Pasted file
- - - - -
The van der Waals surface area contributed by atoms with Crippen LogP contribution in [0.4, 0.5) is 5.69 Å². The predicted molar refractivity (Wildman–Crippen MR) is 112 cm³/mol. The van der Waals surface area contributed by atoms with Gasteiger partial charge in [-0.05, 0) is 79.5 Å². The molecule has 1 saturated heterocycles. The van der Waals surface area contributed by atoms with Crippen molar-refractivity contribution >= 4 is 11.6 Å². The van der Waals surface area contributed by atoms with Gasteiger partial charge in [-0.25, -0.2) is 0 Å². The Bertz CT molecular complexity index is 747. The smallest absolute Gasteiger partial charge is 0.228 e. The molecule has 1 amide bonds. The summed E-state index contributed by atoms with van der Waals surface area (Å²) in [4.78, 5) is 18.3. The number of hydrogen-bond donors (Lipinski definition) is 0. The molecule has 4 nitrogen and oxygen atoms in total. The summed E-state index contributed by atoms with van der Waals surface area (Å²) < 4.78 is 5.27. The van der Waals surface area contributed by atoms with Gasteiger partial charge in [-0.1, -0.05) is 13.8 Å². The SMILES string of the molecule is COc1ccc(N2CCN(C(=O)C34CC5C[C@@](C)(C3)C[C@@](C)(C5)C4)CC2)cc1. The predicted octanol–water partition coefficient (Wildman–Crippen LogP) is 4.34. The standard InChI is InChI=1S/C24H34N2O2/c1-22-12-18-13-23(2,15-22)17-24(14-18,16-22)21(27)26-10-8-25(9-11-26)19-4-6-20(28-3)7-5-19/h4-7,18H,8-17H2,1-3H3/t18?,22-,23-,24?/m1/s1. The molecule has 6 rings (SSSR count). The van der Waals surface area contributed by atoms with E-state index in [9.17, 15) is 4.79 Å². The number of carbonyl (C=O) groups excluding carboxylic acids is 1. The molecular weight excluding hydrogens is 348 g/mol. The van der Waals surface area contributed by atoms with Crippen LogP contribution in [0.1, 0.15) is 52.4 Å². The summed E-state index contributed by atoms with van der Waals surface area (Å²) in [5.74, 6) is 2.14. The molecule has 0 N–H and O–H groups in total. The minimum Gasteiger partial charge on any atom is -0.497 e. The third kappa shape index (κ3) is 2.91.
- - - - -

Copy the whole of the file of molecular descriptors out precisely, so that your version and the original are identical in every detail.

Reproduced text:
The van der Waals surface area contributed by atoms with Crippen LogP contribution in [0.4, 0.5) is 5.69 Å². The predicted molar refractivity (Wildman–Crippen MR) is 112 cm³/mol. The van der Waals surface area contributed by atoms with Gasteiger partial charge in [-0.05, 0) is 79.5 Å². The molecule has 1 saturated heterocycles. The van der Waals surface area contributed by atoms with Crippen molar-refractivity contribution >= 4 is 11.6 Å². The van der Waals surface area contributed by atoms with Gasteiger partial charge in [-0.25, -0.2) is 0 Å². The Bertz CT molecular complexity index is 747. The smallest absolute Gasteiger partial charge is 0.228 e. The molecule has 1 amide bonds. The summed E-state index contributed by atoms with van der Waals surface area (Å²) in [4.78, 5) is 18.3. The number of hydrogen-bond donors (Lipinski definition) is 0. The molecule has 4 nitrogen and oxygen atoms in total. The summed E-state index contributed by atoms with van der Waals surface area (Å²) < 4.78 is 5.27. The van der Waals surface area contributed by atoms with Gasteiger partial charge in [-0.1, -0.05) is 13.8 Å². The SMILES string of the molecule is COc1ccc(N2CCN(C(=O)C34CC5C[C@@](C)(C3)C[C@@](C)(C5)C4)CC2)cc1. The predicted octanol–water partition coefficient (Wildman–Crippen LogP) is 4.34. The standard InChI is InChI=1S/C24H34N2O2/c1-22-12-18-13-23(2,15-22)17-24(14-18,16-22)21(27)26-10-8-25(9-11-26)19-4-6-20(28-3)7-5-19/h4-7,18H,8-17H2,1-3H3/t18?,22-,23-,24?/m1/s1. The molecule has 6 rings (SSSR count). The van der Waals surface area contributed by atoms with E-state index in [9.17, 15) is 4.79 Å². The number of carbonyl (C=O) groups excluding carboxylic acids is 1. The molecular weight excluding hydrogens is 348 g/mol. The van der Waals surface area contributed by atoms with Crippen LogP contribution in [0.1, 0.15) is 52.4 Å². The summed E-state index contributed by atoms with van der Waals surface area (Å²) in [5.74, 6) is 2.14. The molecule has 0 N–H and O–H groups in total. The minimum Gasteiger partial charge on any atom is -0.497 e. The third kappa shape index (κ3) is 2.91.